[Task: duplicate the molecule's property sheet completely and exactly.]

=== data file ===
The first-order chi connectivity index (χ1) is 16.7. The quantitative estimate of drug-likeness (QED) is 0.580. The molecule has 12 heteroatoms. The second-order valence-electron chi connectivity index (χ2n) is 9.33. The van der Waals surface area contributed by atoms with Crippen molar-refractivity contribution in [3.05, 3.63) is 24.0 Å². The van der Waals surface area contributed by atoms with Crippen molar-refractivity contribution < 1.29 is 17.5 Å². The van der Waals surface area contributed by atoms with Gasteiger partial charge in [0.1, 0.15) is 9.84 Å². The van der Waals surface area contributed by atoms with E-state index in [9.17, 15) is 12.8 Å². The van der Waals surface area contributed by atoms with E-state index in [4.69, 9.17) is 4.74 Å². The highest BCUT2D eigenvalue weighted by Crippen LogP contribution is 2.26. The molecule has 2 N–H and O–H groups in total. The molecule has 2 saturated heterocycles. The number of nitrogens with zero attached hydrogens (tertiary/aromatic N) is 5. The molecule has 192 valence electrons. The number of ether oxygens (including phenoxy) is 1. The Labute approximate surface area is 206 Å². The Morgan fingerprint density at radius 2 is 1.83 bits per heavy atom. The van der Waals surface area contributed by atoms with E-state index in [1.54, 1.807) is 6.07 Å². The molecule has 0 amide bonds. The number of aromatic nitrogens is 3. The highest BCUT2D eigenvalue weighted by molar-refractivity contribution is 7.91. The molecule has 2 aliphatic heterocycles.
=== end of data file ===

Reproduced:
The first-order chi connectivity index (χ1) is 16.7. The quantitative estimate of drug-likeness (QED) is 0.580. The molecule has 12 heteroatoms. The second-order valence-electron chi connectivity index (χ2n) is 9.33. The van der Waals surface area contributed by atoms with Crippen molar-refractivity contribution in [3.05, 3.63) is 24.0 Å². The van der Waals surface area contributed by atoms with Crippen molar-refractivity contribution < 1.29 is 17.5 Å². The van der Waals surface area contributed by atoms with Gasteiger partial charge in [0.1, 0.15) is 9.84 Å². The van der Waals surface area contributed by atoms with E-state index in [9.17, 15) is 12.8 Å². The van der Waals surface area contributed by atoms with E-state index in [4.69, 9.17) is 4.74 Å². The highest BCUT2D eigenvalue weighted by Crippen LogP contribution is 2.26. The molecule has 2 N–H and O–H groups in total. The molecule has 2 saturated heterocycles. The number of nitrogens with zero attached hydrogens (tertiary/aromatic N) is 5. The molecule has 192 valence electrons. The number of ether oxygens (including phenoxy) is 1. The Labute approximate surface area is 206 Å². The Morgan fingerprint density at radius 2 is 1.83 bits per heavy atom. The van der Waals surface area contributed by atoms with E-state index in [1.54, 1.807) is 6.07 Å². The molecule has 0 amide bonds. The number of aromatic nitrogens is 3. The highest BCUT2D eigenvalue weighted by molar-refractivity contribution is 7.91. The molecule has 2 aliphatic heterocycles.